So we ended the last blog saying that we are hopeless in and of ourselves, but there is hope. How does that work? How do we who are hopeless in and of ourselves still have hope? The only way that hopeless people can have hope is if someone outside of our hopeless situation extends hope to us. The only way that dead people can come to life is if something supernatural occurs and Someone outside of humanity breathes life into a corpse. This is our Hope.
Here, Paul explains how we were spiritually regenerated, just as Jesus was physically regenerated.
Ephesians 2:4-7 ESV
 But God, being rich in mercy, because of the great love with which he loved us,  even when we were dead in our trespasses, made us alive together with Christ—by grace you have been saved—  and raised us up with him and seated us with him in the heavenly places in Christ Jesus,  so that in the coming ages he might show the immeasurable riches of his grace in kindness toward us in Christ Jesus.
1) But God, being rich in mercy
2) because of the great love with which He loved us
Alright, the language here is fairly straightforward, so I’m going to post the key terms and Strong’s/Vine’s numbers below for those who want to look into it further.
rich — #4145, plousios, ploo’-see-os
mercy — #1656, eleos, el’-eh-os
great — #4183, polys, pol-oos’
love — #26, agapē, ag-ah’-pay
We see a couple things here, Paul is saying that God does something (mentioned in verse 5) because He is “rich in mercy”, or has an “abundance of compassion”, and has a “great love” for us. A couple things to note here:
- the word “love” here, or agapē in the Greek, is the same word used to express God’s attitude and affections toward Jesus (Jn. 17:26).
- We must consider who the word “us” is concerning. We really only have three options:
- The entire human race
- Christians, those who have confessed Christ as Lord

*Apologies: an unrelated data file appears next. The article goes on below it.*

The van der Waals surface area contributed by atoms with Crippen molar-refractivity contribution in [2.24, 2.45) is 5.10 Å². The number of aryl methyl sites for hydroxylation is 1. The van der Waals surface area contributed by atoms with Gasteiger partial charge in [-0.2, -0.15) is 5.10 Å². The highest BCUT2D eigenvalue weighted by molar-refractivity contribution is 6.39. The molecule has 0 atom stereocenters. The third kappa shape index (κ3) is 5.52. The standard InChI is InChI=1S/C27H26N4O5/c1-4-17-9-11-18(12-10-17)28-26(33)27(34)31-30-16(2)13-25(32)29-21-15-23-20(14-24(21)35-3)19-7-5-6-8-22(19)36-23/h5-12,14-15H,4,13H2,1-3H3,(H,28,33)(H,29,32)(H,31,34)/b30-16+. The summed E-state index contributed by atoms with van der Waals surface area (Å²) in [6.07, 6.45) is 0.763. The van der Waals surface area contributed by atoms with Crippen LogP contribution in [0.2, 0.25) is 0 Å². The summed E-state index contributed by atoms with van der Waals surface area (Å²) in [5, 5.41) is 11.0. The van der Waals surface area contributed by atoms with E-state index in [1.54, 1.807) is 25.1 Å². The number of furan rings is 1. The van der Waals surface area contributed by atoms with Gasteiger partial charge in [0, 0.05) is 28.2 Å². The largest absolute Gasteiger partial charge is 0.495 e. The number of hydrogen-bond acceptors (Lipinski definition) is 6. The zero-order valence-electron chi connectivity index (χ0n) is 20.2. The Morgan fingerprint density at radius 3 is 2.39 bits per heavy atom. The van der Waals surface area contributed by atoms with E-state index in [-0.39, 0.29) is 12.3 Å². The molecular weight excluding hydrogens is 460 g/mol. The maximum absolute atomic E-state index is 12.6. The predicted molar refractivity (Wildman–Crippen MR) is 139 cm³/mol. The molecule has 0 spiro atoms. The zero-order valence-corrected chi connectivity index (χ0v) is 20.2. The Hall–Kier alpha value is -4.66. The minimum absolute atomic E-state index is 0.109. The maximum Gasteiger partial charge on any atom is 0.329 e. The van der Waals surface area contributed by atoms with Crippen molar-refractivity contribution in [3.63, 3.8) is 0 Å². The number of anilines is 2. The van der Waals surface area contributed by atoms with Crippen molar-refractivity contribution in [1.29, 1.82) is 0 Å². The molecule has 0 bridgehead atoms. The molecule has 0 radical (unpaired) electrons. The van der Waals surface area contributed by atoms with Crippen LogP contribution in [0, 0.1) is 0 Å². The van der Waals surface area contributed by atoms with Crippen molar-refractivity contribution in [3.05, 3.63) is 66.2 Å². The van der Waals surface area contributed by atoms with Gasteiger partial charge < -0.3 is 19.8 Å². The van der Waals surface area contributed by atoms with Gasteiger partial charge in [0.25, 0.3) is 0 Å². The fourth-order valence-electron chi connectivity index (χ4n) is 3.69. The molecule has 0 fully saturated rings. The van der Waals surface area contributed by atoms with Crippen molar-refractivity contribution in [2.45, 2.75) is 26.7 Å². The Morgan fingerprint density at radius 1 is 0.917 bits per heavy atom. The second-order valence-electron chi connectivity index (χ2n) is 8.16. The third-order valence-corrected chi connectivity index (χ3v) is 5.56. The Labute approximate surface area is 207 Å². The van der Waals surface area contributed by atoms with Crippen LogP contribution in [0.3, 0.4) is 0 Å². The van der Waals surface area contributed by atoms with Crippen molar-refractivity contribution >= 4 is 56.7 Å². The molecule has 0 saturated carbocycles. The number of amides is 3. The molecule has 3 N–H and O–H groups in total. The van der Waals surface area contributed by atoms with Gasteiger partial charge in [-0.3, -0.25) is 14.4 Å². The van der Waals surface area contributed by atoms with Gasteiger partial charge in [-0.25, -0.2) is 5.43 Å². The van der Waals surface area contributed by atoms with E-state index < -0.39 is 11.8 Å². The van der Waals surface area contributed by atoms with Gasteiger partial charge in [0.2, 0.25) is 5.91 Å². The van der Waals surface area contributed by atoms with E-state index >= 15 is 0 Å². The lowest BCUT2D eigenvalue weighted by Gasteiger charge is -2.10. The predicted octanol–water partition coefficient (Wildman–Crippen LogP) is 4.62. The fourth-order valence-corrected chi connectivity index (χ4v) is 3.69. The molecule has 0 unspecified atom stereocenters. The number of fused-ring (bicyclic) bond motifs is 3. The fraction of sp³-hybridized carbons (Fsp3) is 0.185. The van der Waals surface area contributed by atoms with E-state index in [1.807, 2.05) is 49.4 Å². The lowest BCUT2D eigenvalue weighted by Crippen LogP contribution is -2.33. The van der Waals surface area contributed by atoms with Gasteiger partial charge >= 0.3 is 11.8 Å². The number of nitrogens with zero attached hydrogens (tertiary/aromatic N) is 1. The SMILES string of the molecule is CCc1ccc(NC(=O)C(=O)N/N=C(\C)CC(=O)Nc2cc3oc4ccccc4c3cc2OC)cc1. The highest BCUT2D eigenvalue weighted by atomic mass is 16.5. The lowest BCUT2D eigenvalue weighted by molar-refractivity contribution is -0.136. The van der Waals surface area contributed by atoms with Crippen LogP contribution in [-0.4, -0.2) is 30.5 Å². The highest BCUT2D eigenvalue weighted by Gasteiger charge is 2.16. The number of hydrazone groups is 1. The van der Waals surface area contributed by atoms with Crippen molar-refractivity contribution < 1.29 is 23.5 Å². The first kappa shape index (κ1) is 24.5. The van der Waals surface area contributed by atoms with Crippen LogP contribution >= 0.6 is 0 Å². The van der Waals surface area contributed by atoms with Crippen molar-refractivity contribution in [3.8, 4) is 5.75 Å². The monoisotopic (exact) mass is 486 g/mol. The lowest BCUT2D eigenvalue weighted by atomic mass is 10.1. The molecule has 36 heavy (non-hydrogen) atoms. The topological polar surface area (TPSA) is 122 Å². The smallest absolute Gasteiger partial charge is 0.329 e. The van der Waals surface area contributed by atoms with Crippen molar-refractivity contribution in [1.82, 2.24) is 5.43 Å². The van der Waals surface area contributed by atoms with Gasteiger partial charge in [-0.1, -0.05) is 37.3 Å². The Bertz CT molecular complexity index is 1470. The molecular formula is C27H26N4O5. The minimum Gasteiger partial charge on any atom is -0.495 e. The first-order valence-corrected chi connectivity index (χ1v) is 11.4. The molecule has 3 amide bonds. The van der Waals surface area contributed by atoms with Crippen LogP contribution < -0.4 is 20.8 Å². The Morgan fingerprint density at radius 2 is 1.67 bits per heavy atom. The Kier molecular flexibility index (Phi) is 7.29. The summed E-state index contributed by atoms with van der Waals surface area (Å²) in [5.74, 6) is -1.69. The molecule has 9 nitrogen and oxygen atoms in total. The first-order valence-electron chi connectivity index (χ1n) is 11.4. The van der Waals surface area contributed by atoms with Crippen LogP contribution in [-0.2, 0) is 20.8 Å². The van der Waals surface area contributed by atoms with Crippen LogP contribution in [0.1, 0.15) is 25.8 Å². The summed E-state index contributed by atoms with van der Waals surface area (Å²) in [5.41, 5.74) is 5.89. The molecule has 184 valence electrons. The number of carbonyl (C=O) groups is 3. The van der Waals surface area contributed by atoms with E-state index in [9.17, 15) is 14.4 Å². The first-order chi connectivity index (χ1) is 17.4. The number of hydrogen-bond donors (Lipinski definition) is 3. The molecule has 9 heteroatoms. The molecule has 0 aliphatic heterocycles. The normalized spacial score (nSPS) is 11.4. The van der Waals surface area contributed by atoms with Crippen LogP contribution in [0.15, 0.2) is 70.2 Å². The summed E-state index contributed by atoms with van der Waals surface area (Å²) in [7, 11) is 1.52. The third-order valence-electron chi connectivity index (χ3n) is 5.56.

- The Elect, those who God chose and predestined to become His adopted children (which we discussed on the Ephesians 1:3-6 post
The Entire Human Race
I don’t believe this is the best understanding of the word “us” in verse 4. There are a couple of reasons for this:
- When we look at vs 5-6 we’ll see how “we” were dead and God made “us” alive with Christ and raised “us” up with Him. So, saying that “us” is “all humanity” wouldn’t line up with the rest of Scripture because some people do clearly spend eternity in Hell, not having been raised with Christ.
- Additionally, the action being applied toward us is God’s loving us as He loves Jesus, loving us as adopted children. It wouldn’t make much sense to say that God loved all of humanity as He does Jesus when part of humanity is destined to spend an eternity in Hell, which Jesus is not destined to do. The overall usage of “all of humanity” just doesn’t fit in the entirety of this thought.
This gets closer, given that Paul opens the letter with “…To the saints who are in Ephesus, and are faithful in Christ Jesus…” To be sure, God’s love toward Christians is absolutely the same as His love for Jesus, but I don’t think that God’s love only applies toward those who already profess Christ as Lord. Primarily because Scripture says in several places that Christ died for us (the ultimate expression of God’s love) while we were still His enemies (Rom. 5:6,8,10).
Though this is definitely the most controversial of the three, I believe that this is who Paul speaks of when he uses “us” in verse 4. The reason for this is both logical and Scriptural:
If God’s love doesn’t apply to all of humanity, and doesn’t only apply to those who have already confessed Christ as Lord, then there must be a mixture of both those who have confessed Christ as Lord AND those who have not yet confessed Christ as Lord, but whom God chose and predestined to adoption as His children from before creation and time (Eph.1:4-5).
Paul’s opening line is to the “saints”, or Christians, at Ephesus. He then goes right into identifying them as part of the “us” that God blessed (Eph. 1:3, 6), chose (Eph. 1:4), predestined (Eph. 1:5), redeemed (Eph. 1:7), forgave (Eph. 1:7), revealed His will (Eph. 1:9).